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Manufacturing Sales Report – June 2015

Manufacturing sales rose for the second straight month in June, led by strong gains in motor vehicles and chemicals production. Building upon a modest 0.2 per cent increase in May, overall sales were up 1.2 per cent in June to reach $50.8 billion.


After falling steadily from last July to February, manufacturing activity has stabilized. Sales have risen in three of the past four months and, although they remain well below their levels from a year ago, the downward trend appears to be halting.

Even so, because of the sharp drop in sales last fall, the year-over-year numbers in manufacturing are sobering and will continue to look weak through the remainder of the year. June’s sales were 3.1 per cent lower than a year ago, and sales in the first half of 2015 are down 1.5 per cent compared to the same period last year.

Most of Canada’s major manufacturing industries posted gains in June. Leading the way were chemicals producers, who saw sales increase by 5.4 per cent, making up for a comparable loss in May. Motor vehicles and parts production also posted a healthy 2.6 per cent gain for the month. In fact, while a number of industries have struggled since last summer, motor vehicles and parts producers have performed well – in spite of temporary plant shutdowns and news of lost investment opportunities. While overall manufacturing sales fall 1.6 per cent in the first half of 2015, motor vehicles and parts producers posted a strong gain of 5.6 per cent.


A number of Canada’s smaller manufacturing industries also performed well in June. Sales of computers and electronics, electrical equipment, rail stock, and printed goods were all up markedly that month.


Overall sales growth would have been stronger had it not been for significant weakness in two of Canada’s largest manufacturing industries – petroleum refining and fabricated steel production. The decrease in the value of petroleum products was entirely expected given the sharp drop in oil prices in June; the value of refinery output was down 1.2 per cent for the month and for the first half of 2015 remains more than 27 per cent lower than a year ago. For its part, fabricated steel production fell sharply in June posting an 8.2 decline over May. Much of that decline can be attributed to lower sales of boilers, tanks and shipping containers. At total monthly sales of $2.6 billion, fabricated steel producers had their worst month since May 2011.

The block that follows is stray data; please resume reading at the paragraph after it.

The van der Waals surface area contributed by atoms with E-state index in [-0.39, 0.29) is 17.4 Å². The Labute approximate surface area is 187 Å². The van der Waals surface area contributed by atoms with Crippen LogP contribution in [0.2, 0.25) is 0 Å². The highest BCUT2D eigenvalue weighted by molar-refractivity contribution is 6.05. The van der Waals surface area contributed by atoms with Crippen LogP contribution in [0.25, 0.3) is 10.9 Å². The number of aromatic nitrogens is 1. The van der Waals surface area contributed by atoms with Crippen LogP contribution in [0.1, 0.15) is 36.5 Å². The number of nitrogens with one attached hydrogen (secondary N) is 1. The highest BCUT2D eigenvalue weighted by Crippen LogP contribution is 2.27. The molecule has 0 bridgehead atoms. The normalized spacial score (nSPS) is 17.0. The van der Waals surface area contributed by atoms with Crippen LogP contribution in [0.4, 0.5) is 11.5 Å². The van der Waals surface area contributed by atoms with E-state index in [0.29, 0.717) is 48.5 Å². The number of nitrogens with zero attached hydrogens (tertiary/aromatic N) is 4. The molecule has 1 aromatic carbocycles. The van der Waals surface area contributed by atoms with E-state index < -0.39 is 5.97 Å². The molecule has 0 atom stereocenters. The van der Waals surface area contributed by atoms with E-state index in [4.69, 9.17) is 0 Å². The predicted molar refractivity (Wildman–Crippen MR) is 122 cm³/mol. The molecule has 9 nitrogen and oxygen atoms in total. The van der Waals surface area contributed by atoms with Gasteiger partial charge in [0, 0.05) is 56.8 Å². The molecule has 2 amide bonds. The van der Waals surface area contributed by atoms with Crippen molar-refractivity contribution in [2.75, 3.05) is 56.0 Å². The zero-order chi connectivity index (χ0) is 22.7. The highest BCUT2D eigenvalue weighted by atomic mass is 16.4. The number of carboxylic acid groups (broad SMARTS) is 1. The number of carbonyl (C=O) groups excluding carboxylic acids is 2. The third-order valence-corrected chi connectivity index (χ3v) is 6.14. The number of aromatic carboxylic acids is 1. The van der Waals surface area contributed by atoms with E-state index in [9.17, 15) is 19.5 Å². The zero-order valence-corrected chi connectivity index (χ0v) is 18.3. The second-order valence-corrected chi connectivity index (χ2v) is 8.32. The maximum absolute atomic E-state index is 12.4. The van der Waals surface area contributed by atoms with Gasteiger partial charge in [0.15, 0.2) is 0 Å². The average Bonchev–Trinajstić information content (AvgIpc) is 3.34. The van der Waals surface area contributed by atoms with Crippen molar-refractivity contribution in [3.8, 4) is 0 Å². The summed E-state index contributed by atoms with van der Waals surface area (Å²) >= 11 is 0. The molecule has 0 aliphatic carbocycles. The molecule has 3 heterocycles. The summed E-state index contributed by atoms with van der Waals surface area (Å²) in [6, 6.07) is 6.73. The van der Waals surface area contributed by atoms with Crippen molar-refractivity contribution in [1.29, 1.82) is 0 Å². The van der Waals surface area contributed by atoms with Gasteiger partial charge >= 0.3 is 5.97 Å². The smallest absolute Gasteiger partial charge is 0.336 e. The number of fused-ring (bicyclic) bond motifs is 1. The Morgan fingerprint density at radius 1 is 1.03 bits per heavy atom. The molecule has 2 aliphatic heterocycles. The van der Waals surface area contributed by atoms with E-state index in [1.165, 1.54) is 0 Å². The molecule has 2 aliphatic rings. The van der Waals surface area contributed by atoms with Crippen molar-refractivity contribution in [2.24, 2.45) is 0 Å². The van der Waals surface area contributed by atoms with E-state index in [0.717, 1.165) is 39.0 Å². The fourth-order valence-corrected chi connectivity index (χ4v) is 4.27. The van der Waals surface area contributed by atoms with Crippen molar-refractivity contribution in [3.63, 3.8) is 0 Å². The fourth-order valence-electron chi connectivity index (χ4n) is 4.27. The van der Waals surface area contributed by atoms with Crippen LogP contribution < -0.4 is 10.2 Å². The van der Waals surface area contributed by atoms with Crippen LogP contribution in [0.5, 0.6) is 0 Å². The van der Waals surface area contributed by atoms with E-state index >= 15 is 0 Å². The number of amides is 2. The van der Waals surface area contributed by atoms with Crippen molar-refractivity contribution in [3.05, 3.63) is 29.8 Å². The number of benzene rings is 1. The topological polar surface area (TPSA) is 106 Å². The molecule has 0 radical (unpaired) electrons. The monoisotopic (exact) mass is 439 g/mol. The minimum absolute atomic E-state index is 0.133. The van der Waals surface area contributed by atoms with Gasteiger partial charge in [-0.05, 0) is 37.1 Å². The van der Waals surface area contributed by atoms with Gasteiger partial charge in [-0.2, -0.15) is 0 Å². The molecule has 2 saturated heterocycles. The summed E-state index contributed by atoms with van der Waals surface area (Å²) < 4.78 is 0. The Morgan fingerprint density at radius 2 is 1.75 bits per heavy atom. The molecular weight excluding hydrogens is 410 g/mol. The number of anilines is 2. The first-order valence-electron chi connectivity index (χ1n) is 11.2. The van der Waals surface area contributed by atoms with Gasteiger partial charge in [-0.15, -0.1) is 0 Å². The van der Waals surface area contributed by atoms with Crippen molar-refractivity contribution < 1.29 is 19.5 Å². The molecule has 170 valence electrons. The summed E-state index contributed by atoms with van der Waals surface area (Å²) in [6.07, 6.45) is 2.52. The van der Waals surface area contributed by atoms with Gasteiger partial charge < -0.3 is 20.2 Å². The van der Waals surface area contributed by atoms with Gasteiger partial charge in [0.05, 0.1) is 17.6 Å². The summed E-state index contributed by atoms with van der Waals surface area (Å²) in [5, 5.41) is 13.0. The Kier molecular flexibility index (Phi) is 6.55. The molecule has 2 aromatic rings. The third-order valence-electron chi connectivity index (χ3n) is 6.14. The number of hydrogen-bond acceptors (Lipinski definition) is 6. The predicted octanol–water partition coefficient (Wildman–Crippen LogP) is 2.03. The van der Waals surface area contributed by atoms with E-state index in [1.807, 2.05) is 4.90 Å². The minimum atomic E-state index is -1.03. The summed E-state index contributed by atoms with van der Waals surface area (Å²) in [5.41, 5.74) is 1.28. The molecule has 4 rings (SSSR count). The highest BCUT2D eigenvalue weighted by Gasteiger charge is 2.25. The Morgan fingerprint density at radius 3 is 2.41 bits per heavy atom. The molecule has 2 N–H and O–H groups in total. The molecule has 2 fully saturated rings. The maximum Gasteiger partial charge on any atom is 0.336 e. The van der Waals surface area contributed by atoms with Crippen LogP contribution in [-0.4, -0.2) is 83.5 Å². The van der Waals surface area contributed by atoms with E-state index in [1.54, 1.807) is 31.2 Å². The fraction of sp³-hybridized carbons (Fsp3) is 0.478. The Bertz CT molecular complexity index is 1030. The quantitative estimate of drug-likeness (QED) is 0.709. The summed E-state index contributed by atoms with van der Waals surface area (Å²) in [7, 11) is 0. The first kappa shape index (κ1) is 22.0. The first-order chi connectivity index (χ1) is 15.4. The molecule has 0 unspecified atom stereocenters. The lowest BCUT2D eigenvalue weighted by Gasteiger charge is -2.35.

Across Canada, sales were up in most provinces, although Quebec accounted for the lion’s share of the gains.  A full 58 per cent of Canada’s overall sales growth in June came from Quebec. Sales in that province were up $343 million – a 2.9 per cent increase over May. For the second month in a row, Newfoundland and Labrador posted solid growth, although sales through the first half of the year are 10 per cent below last year’s levels. Saskatchewan also had a strong rebound month in June, while Alberta manufacturers had their best month (in terms of sales growth) in a year. For its part, Ontario posted a modest 0.4 per cent increase after two months of decline.


Although growth has slowed in recent months, BC is nevertheless emerging as the runaway leader in sales growth across Canada. While national sales through June are down 1.6 percent compared to the first six months in 2014, shipments from BC are up 4.5 per cent. The next best performer is Nova Scotia, where sales are 2.5 per cent higher.  

 

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